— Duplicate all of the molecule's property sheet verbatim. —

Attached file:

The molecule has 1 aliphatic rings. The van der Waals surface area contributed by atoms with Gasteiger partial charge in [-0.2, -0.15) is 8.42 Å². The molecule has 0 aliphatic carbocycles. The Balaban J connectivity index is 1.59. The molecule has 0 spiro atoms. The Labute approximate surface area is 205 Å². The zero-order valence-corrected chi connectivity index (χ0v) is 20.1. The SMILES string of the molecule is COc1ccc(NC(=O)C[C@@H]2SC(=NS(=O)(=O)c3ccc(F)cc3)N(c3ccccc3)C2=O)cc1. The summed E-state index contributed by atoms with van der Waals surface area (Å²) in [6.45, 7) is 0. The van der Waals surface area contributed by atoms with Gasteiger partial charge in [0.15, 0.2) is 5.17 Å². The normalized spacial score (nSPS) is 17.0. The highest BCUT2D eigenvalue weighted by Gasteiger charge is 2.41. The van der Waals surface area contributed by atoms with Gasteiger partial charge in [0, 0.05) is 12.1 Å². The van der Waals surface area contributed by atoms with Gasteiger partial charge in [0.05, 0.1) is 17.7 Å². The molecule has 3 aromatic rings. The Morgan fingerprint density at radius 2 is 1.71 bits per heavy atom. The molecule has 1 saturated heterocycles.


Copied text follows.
The molecule has 1 aliphatic rings. The van der Waals surface area contributed by atoms with Gasteiger partial charge in [-0.2, -0.15) is 8.42 Å². The molecule has 0 aliphatic carbocycles. The Balaban J connectivity index is 1.59. The molecule has 0 spiro atoms. The Labute approximate surface area is 205 Å². The zero-order valence-corrected chi connectivity index (χ0v) is 20.1. The SMILES string of the molecule is COc1ccc(NC(=O)C[C@@H]2SC(=NS(=O)(=O)c3ccc(F)cc3)N(c3ccccc3)C2=O)cc1. The summed E-state index contributed by atoms with van der Waals surface area (Å²) in [6.45, 7) is 0. The van der Waals surface area contributed by atoms with Gasteiger partial charge in [0.15, 0.2) is 5.17 Å². The normalized spacial score (nSPS) is 17.0. The highest BCUT2D eigenvalue weighted by Gasteiger charge is 2.41. The van der Waals surface area contributed by atoms with Gasteiger partial charge in [0, 0.05) is 12.1 Å². The van der Waals surface area contributed by atoms with Gasteiger partial charge in [0.05, 0.1) is 17.7 Å². The molecule has 3 aromatic rings. The Morgan fingerprint density at radius 2 is 1.71 bits per heavy atom. The molecule has 1 saturated heterocycles.